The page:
Therefore, if we know leadership is a choice and we know we are in control of choosing our behavior, then we must take full responsibility for the outcomes caused by our behavior, both good and bad. We have developed or accepted a new paradigm, a new normal of acceptable behavior.
This is called “Victim” behavior. However, at its core it is the blame game culture. It is the absolute lack of accountability and responsibility. So that’s the bad news. The great news is we have a solution that is free and incredibly effective. Choosing leadership behavior “moves the needle” in the right direction and everyone can do it.
Our objective as leaders is to help others recognize and acknowledge their ability to choose their response and exercise it appropriately and consistently. We frequently see people react with anger, frustration, and even tears! The rumor mill cranks up, people gather around the “water cooler” and complain about how unfair it is and how clueless management or owners are. Their choice of behavior drags themselves and everyone else around them down.
Cultures don’t change unless individuals change. It starts with you and how you decide to act for yourself.
Previously, we identified the most common and effective qualities and characteristics of leaders. We also agreed that leadership is a learned behavior and that it is a choice. Now we need to identify the leaders in our organizations and begin to establish a new mindset for the entire team about the possibilities of embracing a new way of thinking.
Desired Outcome: Develop a new understanding between the difference of management vs. leadership and how to begin to realize the true potential of your team. We will begin the process of developing personal accountability and responsibility which will result in a greater degree of ownership.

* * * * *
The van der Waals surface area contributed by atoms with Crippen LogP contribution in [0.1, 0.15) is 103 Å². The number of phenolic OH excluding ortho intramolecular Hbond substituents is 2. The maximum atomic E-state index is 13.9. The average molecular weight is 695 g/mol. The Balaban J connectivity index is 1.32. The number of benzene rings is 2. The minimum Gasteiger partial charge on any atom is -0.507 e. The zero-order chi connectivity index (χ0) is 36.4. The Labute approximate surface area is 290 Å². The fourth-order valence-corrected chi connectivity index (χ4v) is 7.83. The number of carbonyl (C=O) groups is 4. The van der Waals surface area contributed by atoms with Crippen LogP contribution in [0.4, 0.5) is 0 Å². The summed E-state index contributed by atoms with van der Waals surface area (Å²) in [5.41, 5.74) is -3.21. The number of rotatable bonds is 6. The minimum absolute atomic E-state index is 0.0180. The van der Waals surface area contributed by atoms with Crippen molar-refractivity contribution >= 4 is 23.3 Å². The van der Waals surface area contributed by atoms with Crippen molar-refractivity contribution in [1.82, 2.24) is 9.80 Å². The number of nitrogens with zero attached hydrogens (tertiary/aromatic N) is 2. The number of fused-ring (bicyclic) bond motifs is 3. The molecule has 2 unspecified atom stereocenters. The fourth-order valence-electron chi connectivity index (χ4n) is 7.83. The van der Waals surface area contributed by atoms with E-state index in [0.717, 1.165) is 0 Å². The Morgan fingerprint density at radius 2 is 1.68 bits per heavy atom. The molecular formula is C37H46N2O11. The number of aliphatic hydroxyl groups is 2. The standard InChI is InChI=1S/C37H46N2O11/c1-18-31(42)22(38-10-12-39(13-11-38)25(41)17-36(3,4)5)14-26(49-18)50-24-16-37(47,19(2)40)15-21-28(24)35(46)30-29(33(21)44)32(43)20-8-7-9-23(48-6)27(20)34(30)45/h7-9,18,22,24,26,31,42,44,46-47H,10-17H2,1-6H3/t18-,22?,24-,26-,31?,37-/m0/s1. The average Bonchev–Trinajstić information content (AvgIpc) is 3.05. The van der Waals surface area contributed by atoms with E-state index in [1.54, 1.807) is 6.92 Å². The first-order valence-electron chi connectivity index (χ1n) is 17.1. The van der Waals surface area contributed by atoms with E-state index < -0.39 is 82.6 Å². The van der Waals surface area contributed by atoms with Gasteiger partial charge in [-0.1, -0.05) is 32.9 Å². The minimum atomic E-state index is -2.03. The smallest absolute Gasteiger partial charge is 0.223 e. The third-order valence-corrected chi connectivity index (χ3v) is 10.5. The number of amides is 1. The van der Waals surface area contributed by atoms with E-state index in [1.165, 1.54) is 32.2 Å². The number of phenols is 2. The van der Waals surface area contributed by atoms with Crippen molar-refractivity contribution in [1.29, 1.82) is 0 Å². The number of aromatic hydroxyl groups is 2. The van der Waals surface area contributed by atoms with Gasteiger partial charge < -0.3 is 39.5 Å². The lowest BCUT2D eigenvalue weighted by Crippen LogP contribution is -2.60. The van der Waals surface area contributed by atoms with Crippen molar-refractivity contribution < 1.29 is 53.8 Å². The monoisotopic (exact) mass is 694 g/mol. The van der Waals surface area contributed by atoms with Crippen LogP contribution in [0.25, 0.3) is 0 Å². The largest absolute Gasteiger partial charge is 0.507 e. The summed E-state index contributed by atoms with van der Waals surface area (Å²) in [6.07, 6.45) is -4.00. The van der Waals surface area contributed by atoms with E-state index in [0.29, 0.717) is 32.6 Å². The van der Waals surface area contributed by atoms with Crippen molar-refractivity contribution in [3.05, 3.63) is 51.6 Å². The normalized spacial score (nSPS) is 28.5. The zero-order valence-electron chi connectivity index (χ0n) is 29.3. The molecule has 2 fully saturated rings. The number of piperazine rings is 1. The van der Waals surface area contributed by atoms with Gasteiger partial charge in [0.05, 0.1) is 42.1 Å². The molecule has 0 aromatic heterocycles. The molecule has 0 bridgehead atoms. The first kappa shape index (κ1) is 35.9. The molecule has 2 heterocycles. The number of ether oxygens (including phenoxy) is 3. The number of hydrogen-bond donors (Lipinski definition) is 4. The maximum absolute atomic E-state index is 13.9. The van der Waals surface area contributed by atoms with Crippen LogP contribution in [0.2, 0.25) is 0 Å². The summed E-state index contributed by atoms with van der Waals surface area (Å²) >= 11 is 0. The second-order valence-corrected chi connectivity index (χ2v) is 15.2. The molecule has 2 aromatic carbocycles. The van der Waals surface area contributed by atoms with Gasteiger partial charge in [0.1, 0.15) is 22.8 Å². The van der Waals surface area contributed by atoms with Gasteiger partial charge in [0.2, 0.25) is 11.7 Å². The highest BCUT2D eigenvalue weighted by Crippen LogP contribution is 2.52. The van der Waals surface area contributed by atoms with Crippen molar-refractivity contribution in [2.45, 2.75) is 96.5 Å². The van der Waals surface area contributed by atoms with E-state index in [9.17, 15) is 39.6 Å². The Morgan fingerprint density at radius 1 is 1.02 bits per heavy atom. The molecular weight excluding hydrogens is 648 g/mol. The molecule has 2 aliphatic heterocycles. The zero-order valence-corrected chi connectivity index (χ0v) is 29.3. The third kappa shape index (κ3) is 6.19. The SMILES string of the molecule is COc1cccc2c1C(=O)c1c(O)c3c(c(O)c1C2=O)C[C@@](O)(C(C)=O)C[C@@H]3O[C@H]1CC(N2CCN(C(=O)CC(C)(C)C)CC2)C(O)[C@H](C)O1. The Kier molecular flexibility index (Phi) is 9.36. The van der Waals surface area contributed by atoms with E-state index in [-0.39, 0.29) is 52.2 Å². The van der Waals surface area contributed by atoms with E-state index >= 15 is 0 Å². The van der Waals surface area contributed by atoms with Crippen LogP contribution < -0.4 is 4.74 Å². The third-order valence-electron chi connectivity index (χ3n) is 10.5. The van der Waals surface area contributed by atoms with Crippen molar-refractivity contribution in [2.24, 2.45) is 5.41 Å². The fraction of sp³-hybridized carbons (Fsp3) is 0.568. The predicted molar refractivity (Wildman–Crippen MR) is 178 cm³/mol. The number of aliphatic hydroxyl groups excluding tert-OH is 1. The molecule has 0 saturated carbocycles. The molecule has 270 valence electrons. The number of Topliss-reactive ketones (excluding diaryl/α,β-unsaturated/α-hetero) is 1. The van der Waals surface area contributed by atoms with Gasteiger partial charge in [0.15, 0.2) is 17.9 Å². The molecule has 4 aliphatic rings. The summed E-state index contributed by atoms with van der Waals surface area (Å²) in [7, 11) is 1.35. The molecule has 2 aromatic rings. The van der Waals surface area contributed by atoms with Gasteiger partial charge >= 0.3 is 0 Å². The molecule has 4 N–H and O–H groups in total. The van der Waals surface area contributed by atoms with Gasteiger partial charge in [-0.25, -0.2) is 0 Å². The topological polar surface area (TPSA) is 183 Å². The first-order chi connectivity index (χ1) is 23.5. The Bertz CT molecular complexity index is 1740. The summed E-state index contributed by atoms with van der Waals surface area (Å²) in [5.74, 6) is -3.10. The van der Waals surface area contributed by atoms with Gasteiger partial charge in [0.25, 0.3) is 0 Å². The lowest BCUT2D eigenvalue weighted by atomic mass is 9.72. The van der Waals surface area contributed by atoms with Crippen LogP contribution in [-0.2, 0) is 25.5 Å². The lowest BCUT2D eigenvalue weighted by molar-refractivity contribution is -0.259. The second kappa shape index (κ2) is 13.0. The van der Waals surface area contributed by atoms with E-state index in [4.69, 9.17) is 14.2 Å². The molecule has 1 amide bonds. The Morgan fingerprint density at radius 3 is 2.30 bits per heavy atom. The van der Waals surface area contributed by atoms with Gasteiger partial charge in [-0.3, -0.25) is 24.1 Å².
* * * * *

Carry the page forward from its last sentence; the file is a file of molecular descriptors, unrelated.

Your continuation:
Whose permission do we need to decide to be a leader?
Only our own! Leadership is a choice.
Leadership language is proactive in nature. It is affirmative, positive, moving toward language. Remember that the words we choose to use fire off chemical storms in our brain that can support us or bring us down. One word I have conditioned myself NOT to use is “try.” In my mind “to try” is a predisposition for failure. There is not commitment or conviction in trying. Consider the following sentences:
1. “I sure am going to try to finish that project for you on time.”
2. “I will finish that project on time.”
With the first sentence, I protect myself from falling short. My excuse will be that I did try to get it done; I just could not do it in time. The second sentence leaves no room for excuses. It has commitment and ownership.
Owning is the ultimate example of taking personal accountability and responsibility and delivering on the outcome. It is very different from simply being interested in something getting done. Even the “guy who pushes a wheelbarrow” across the job site can play at an ownership level. By the way, so can the owner of the company.
The bottom line: Leadership is a choice and it must be an expectation for all members of the team.
–General Colin Powell (ret)
To learn more about ways to develop your leadership skills to their full potential, call PBC for a free no-obligation consultation.